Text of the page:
Good Things!

Yes, 42nd Street was an amazing amount of wonderful dancing feet — tap-dancing feet, no less. And tons of singing. It was really, really fun.

A couple of those songs made me a little misty-eyed for the New York City that I remember from the old days.  (No, I didn’t live there in the 1930s! I meant, when the show first came out in 1980.) But overall, it was just plain fun.

As for those boys of summer (post below), it was really heartbreaking — but in the best way. I want so much to make time stand still, but it can’t be done, gang! (Unless, of course, it’s something torturous and horrible and filled to the brim with hell — high school springs to mind! Then time does indeed stand still…)

But 2 more shows, and then they strike the set for good and go off to have lives.  The one guy in particular that I am really crazy about only has one more show before he’s done for the season. I saw him outside as I was leaving the theater last night. I had the perfect opportunity to speak to him, but all I could think of to say was, “Oh my god! Don’t leave me!! Luckily, I have a working brain filter, so I was able to just keep walking…

When I reached my car, though, I leaned against it for a while and watched him, watched all of them — the whole cast was outside. It was a beautiful, clear night; thousands of stars in the sky; only 67 lovely degrees. And I watched those beautiful young people and wondered about the flow of human beings coming together, dispersing, coming together again.  I know there is an underlying emotional order to all of it, to the flow of life. I can’t explain it in linear sentences, but I feel the emotional order in my heart. And sometimes that flow of human beings is just too beautiful for words.

When I finally got in my car, I checked my phone and discovered a text from the Mormon missionaries! They received permission to still take that trip up to Kirtland next week to see the temple with me. What great news!

Also, yesterday, I had the conference call with Peitor Angell (see post below from a couple days ago) regarding my needing help with the re-structuring of the stage adaptation of Tell My Bones.

He’s out of the country right now; on a  whole different time zone, 3 hours behind me. But he got up at 6 AM in order to find a quiet place, as well as a place where his cell phone could get reception, so that he could talk to me uninterrupted by life.

That is a true friend, isn’t it? To get up at 6 AM when you’re on vacation in another country, just to help a friend figure something out.

He gave me the most amazing, detailed advice for how I could find a better way in to the story. I could barely keep up, I was taking so many notes.

I said, “Is this a process you already do, or something? It is so detailed and so well thought out.”

He said, “No, I’m just coming up with it now. I’m trying to intuitively tap into the whole project and help bring out the artist in you.”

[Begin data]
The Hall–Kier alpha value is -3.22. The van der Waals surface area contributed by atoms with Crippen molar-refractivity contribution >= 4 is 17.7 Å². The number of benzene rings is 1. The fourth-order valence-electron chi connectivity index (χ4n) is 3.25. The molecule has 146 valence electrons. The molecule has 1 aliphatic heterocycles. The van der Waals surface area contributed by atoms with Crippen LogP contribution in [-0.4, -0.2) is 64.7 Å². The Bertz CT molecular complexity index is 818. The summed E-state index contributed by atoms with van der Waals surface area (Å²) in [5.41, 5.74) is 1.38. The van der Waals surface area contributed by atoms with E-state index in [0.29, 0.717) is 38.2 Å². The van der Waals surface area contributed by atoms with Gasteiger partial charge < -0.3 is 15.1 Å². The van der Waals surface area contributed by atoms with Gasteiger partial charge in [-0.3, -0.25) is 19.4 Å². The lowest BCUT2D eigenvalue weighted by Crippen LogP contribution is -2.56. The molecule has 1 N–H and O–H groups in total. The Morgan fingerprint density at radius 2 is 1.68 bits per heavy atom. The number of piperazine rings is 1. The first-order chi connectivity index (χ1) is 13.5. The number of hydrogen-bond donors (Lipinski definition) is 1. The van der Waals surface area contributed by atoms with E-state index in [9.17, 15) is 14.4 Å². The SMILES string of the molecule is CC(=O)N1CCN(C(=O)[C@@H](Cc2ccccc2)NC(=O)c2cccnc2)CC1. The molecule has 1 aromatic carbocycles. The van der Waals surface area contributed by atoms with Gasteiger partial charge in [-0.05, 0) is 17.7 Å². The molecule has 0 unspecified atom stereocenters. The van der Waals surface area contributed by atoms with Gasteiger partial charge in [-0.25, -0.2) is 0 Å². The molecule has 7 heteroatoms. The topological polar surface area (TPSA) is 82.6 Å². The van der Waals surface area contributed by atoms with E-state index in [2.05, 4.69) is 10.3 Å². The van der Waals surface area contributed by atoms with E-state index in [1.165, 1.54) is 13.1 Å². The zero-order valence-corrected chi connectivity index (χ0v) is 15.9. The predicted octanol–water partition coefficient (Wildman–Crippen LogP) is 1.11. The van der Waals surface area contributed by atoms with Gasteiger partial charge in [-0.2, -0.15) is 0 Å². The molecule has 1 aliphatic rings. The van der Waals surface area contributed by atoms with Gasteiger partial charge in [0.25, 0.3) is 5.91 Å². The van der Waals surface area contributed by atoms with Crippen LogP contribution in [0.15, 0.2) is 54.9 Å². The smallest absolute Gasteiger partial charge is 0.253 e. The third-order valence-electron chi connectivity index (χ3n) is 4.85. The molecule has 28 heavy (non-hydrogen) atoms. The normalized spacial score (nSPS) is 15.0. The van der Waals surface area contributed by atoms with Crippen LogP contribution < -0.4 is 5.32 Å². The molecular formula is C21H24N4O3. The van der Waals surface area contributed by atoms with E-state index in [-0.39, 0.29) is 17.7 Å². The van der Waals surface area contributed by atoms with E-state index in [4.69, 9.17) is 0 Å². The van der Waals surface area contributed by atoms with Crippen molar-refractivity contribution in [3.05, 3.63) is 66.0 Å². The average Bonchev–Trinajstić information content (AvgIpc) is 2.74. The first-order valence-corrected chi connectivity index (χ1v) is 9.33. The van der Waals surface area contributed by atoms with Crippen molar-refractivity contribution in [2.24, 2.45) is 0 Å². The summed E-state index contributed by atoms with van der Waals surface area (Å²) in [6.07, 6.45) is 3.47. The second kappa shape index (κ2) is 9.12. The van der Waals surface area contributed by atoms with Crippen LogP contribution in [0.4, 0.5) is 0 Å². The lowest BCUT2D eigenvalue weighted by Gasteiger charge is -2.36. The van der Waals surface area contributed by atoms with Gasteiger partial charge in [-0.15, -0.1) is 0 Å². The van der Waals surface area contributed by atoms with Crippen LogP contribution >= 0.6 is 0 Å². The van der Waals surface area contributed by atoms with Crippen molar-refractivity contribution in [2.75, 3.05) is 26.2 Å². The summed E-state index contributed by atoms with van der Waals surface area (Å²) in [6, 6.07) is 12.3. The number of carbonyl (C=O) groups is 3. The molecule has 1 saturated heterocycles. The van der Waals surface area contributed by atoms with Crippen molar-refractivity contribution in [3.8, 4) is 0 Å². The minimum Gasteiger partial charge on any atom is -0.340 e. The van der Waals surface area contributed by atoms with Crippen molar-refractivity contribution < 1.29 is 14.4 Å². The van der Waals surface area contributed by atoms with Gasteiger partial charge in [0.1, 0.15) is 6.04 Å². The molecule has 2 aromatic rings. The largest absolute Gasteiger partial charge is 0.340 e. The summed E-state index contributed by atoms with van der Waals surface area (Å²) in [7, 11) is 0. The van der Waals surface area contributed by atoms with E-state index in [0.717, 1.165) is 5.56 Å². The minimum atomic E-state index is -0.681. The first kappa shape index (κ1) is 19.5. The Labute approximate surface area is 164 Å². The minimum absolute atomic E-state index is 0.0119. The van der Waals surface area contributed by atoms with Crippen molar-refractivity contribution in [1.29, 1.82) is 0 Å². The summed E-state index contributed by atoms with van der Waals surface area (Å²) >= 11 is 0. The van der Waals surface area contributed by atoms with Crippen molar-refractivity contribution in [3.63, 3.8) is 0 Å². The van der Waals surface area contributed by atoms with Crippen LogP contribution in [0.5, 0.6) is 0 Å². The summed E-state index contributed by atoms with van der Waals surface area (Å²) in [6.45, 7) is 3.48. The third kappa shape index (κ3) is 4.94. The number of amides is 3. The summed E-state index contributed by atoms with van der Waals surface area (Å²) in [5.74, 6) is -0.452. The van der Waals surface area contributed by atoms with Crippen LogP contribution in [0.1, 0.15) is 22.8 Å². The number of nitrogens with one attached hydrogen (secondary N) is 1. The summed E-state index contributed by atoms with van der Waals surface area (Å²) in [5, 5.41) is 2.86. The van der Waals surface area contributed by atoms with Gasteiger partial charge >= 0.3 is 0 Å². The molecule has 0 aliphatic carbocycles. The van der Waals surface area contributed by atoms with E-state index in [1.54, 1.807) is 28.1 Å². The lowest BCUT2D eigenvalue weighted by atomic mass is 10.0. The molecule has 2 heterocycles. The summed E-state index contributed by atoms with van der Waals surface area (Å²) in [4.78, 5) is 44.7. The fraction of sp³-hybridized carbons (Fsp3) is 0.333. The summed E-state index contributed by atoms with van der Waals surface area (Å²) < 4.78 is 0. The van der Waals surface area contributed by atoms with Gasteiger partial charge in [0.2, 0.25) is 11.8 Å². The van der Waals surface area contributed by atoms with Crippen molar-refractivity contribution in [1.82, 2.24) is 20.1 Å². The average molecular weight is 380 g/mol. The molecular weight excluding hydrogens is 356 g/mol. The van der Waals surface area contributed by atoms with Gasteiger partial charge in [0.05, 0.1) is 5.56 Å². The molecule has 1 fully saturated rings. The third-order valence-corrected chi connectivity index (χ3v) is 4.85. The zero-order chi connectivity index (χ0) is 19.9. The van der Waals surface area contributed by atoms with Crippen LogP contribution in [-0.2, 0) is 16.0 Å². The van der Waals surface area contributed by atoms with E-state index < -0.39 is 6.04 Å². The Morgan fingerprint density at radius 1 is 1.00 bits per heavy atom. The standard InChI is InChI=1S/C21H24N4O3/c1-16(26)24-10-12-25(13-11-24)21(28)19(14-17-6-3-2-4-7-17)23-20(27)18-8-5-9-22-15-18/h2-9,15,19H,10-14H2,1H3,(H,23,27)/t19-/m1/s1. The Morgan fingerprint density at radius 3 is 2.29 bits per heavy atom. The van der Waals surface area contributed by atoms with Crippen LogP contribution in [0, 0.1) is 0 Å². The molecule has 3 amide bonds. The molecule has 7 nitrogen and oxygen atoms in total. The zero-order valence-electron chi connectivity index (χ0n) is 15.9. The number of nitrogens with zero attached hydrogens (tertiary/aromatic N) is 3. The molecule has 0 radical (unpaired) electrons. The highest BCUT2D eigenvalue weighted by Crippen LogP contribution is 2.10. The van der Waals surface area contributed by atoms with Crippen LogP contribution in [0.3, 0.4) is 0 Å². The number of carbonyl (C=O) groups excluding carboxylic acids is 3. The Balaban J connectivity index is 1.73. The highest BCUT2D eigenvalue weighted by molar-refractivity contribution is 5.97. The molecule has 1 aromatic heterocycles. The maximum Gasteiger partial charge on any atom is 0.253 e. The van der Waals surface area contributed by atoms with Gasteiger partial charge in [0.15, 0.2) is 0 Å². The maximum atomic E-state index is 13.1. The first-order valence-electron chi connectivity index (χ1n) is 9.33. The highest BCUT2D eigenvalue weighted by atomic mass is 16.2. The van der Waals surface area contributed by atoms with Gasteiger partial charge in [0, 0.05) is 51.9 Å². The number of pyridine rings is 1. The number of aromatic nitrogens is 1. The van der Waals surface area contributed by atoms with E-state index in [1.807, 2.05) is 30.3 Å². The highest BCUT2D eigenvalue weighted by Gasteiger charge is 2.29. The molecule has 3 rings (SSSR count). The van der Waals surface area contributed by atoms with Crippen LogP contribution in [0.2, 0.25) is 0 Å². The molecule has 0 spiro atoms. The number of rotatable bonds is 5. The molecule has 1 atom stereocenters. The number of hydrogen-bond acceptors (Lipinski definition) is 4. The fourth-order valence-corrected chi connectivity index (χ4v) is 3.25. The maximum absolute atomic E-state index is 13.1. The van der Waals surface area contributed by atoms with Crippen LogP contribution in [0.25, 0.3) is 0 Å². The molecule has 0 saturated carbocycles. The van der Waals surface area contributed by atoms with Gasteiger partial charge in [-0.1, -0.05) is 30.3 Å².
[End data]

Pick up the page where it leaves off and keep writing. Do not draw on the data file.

Well, it worked. It was staggering, really — how helpful he was. I am really just so blessed.

And so, on that note, I have to get down to the kitchen table, spread out a bunch of papers and notes and re-think my whole script.

Have a really great Thursday, wherever you are and with whatever you’re doing, gang. Keep looking for those miracles, they’re probably right in front of you. Thanks for visiting. See ya.

42nd Street, Weathervane Playhouse

 

 

 

 

2 thoughts on “Good Things!”

  1. I’m glad you’re not joining the LDS. I’ve also known wonderful people from among them, but as both an institution and a religion, it involves a lot of “holding back” for most people and more broadly for society. As you know, I’m sure, it involves a strong, culturally “stubborn” form of patriarchy. The sexual restrictiveness is just one expression or “outworking” of that.

    I know that probably the majority of Mormon women are quite satisfied with the way their church defines and structures gender roles, but also a large number are not! Some are outspoken, while seeking to remain in the church. How they’ve been treated is telling (generally not with genuine respect and care, from what I’ve heard, though perhaps better in many cases also). But the clear point is that while even LDS will gradually change over time (historically shown already), there is a powerful rigidity there as an institution. And the patriarchy aspect tends to support the massive problem that patriarchy remains to be in our broader culture…. We shouldn’t be fooled by the positive progress in many aspects as to the roots of patriarchy remaining deep and still feeding the “tree” of many forms of inequality and oppression…. tied right in with racism and other fear/control-based “isms”.

    1. I see a lot of those same patriarchal issues in all aspects of Christianity, even in the more liberal sects. I like that Mormons allow for fluidity over time and that they aren’t tied to Pauline Christianity or to the crucifixion. They have good aspects and not so good, as all organized religions have, in my opinion.

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